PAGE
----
liv: In English: My fandom is text obsessed / In Hebrew: These are the words (words)
[personal profile] liv
In my original 3W4DW post I asked for suggestions of topics for me to ramble about, and [personal profile] wychwood asked for the Books of Maccabees:
Could you talk about the Books of Maccabees? Like, are they part of Jewish scripture? What do they mean to you? I read something about them being marginalised as part of a political agenda, but Hannukah has obviously survived - what's up with that?
In short, no, none of the Books of Maccabees are part of Jewish scripture. At least Maccabees 1 and 2 have acquired more importance than most other Apocryphal books because of chanukah, as you Wych points out. To dig into that a bit more, though:

The Jewish Bible is often referred to as the Tanach, sometimes spelled Tenakh. This is an acronym, it stands for Torah, Neviim (prophets) and Ketuvim (writings). Taken together, the Tanach is very similar to the canonical form of the Protestant Old Testament, except with the books in a slightly different order and some minor differences in verse and chapter numbering. The Torah (in its narrow sense) is the Five Books of Moses or the Pentateuch, the first five books in the OT. These form the absolute central scriptural text, everything else about Judaism traces its origins to these books. The Five Books are what gets written on scrolls and read ceremonially in synagogues. The rest of the Hebrew Bible is considered sacred, but in some ways it's not very central to modern Judaism, it's instructive to read, it's considered Divinely inspired, it's used as part of liturgy, but it's illustrative of the Torah and rabbinic laws can not directly be derived from these sections of the Bible.

Fixing the final canonical form of Tanach happened in the early part of the rabbinic era, when they were already starting to move to a religion based on detailed legal systems ultimately derived from Torah, rather than a Biblical religion in the sense that Christians might understand it. Torah itself was already pretty much fixed by this time; though there are hints of disputes about manuscript variants, it's set almost down to the exact sequence of letters, let alone which books are included. The books of Prophets were also already fixed by the time we have written records of people discussing the constitution of the scriptural canon, though there wasn't quite such a strong system to ensure fidelity of copying. The important thing about Prophets is that they are considered to be written down by people who were directly transmitting God's words. Not all books about people we might think of as prophets are in the Prophets section of the Torah. These books are Joshua through Malachi (but not including Chronicles, which is at the end of the Jewish ordering of the Hebrew Bible).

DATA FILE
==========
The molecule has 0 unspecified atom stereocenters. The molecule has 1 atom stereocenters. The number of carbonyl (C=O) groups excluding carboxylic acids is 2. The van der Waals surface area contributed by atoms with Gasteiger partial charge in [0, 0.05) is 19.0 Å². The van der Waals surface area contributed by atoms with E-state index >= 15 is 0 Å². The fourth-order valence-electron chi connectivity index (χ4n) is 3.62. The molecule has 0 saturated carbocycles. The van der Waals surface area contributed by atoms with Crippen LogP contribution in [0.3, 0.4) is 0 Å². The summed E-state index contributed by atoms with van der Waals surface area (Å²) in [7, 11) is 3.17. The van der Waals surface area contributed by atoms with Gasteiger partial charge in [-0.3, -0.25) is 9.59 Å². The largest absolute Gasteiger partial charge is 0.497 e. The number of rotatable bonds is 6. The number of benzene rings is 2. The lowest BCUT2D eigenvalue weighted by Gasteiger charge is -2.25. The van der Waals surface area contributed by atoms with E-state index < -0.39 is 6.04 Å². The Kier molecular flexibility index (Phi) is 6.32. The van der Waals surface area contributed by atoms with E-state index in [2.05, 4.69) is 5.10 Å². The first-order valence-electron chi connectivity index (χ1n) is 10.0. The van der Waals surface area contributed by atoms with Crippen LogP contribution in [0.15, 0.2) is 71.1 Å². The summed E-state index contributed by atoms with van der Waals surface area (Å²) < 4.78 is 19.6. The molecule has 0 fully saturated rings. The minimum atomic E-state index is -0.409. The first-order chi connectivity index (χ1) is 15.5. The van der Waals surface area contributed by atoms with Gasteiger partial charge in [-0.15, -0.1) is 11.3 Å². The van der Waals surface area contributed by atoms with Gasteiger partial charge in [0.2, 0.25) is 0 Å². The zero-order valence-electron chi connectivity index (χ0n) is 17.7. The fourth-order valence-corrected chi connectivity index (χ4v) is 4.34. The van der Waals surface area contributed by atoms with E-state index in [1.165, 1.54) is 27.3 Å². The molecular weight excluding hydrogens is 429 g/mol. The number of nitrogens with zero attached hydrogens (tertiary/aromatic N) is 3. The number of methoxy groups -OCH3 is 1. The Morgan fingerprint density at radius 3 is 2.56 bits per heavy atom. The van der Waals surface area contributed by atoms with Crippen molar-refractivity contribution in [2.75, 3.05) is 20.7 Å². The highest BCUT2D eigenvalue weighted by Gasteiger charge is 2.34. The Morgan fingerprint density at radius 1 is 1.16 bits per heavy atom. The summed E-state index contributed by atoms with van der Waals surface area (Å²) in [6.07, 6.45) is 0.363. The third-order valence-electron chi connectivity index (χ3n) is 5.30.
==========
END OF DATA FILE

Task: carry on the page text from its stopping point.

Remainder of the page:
The controversy arose over the "Writings"; we have records of several debates about whether books had enough holy status to be included in this section. In fact there's a lovely story about R' Akiva arguing in favour of the inclusion of Song of Songs, because it's basically just erotic poetry, but he considered it to have holy status on grounds that more or less amount to literary merit. The ones that actually made the cut are Psalms, Proverbs, Job (which is very Hellenized, by the way), the five so-called megillot which are read separately at particular times in the liturgical calendar ie Song of Songs, Ruth, Lamentations, Ecclesiastes and Esther, three random prophets who are not Prophets namely Daniel, Ezra and Nehemiah, and Chronicles, an alternate version of Kings which has somewhat lower status though still holy. There are other books that were written during around the same era as the later books of Writings and in a similar style, which did not make it into our Bible; these ended up being the Apocrypha for Protestants and (some of them?) are included within the Catholic Bible.

Normally the Apocryphal books don't really have any status within normative Judaism, but they are sometimes treated as early collections of midrash, which are teaching stories used to illustrate and expand on Biblical and legal material. Several people have pointed out the similarity between rabbinic midrash and fanfic, because it frequently fills in gaps in the text or fixes perceived theological problems or just explores relationships and backstories of the characters. The books of Maccabees are part of this set of books, or at least Maccabees 1 and 2 are, Maccabees 3 and 4 were, if I remember correctly, probably originally written in Greek and then back-translated into Hebrew, and therefore really never had any possibility of being in the canon.